A proper grownup father wouldn’t have been won round so easily maybe, but mine was not a proper grownup father, not yet, and he laughed and squeezed my hand and took some nuts from me and said, hardly bothering to think the matter over at all, ‘Very well then, Miss Mongrel, so be it, we will go into the ogre’s den together. You’re not afraid, are you?’
‘Ttt,’ I shook my head. If we went as music makers I reckoned I wasn’t afraid. Nobody kills singers; at worst they push them out into the cold if they don’t like the song.
‘Good,’ my father said. ‘No more am I.’
‘You mustn’t call me Mongrel though,’ I warned him, ‘or the Cajutes may begin to wonder who we are. Not Mara either. And I mustn’t call you Odolghes. We mustn’t use any Miner words when we are together; we must be new, mysterious people from a far off place nobody has heard of. I know! I could pretend to be dumb and you could talk to me in sign language – like that we can be sure we won’t make any blunders.’
‘Ye-es,’ said Odolghes doubtfully, and then ‘Yes’ again as he warmed to the idea. ‘But what about my songs? I can’t very well sing them in sign language, can I? What do I do about my songs?’
Of course, I was forgetting, the songs were in Fanish, and Fanish was more dangerous for us than Miner-speak. ‘You make up new words for them,’ I said after a moment’s thought. ‘Or else you sing the old words backwards.’ I nearly added, ‘And then, when you have picked up enough of the Cajutes’ language, you sing to them in that,’ but I didn’t, because the thought of a long stay with such horrible people as the Cajutes made me shiver.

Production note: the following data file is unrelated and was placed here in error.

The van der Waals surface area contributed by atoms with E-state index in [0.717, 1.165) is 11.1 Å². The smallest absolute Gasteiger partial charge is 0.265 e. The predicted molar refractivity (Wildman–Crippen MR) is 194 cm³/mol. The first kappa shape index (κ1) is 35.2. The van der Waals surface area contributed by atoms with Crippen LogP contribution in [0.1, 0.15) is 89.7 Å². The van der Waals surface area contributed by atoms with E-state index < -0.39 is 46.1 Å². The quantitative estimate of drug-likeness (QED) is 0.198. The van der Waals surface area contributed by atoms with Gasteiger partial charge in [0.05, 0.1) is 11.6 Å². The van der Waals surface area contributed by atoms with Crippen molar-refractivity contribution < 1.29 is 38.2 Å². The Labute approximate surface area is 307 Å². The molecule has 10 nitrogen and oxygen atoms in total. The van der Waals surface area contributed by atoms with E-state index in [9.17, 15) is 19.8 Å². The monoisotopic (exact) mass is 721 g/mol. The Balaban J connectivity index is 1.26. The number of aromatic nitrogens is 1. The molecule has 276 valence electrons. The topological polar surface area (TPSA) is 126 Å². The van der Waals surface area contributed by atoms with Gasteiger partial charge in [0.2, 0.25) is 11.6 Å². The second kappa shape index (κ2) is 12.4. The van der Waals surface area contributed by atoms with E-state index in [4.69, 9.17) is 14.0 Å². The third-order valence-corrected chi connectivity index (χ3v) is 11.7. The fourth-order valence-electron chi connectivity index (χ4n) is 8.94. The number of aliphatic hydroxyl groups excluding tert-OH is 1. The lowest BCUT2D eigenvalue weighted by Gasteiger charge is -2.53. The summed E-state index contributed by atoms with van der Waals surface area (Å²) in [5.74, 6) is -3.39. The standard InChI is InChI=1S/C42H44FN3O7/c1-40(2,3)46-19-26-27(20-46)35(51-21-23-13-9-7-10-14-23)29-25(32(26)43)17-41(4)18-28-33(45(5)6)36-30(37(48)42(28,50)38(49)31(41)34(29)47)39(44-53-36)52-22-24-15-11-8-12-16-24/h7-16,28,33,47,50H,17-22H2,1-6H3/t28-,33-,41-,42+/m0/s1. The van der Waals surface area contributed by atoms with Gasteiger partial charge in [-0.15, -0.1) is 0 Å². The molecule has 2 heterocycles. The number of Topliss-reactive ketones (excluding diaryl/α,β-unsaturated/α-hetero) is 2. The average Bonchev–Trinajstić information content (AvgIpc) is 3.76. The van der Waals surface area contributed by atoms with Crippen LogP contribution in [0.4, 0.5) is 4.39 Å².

My father laughed again and kissed my fingertips and said he was glad to have me with him. Then in a different voice, hesitant, slightly uncomfortable, he said, Sorry to ask such a question, but how old was I?
I tried not to sound surprised. In fact I wasn’t really surprised: the years without memory must have passed for him in a muddling, stretchy way, sometimes long, sometimes short. ‘I’m six and a half, Father. The age you were when you came to the camp.’
‘Six and a half.’ He cracked a nut with his iron hand, picking it up with the other and letting it fall hard on the tree stump. (He mustn’t do that in front of the Cajutes.) ‘Six and a half. Well, well, well. How time gallops.’ And then, still more uncomfortable, ‘And I? Do you know how old I am?’
Poor Odolghes, so he didn’t know this either. I wondered whether to lie to him but decided truth was better. ‘Yes,’ I said, ‘You are twenty-two.’
The iron hand jerked again, but from the shoulder this time, unaided. ‘Twenty-two!’ he echoed. ‘Twenty-thundering-two! Trust me: backward in everything! That makes - what is it? Sixteen, sixteen lost years. Gone. Wasted. Chucked out with the slag.’
There was little I could say to this because at twenty-two Odolghes was one of the oldest fathers in the camp, and this had used to embarrass me about him too. Old a babyish together, what could be worse in a parent? However the ‘visidàja’ and the easy life must have kept him fresh, because luckily he didn’t look his age at all. ‘Don’t worry,’ I comforted him, reminding him of all the excitement in store once we got inside the Cajutes’ castle. ‘We’ll make up for lost time now.’
(next chapter next wednesday, may 5th 2010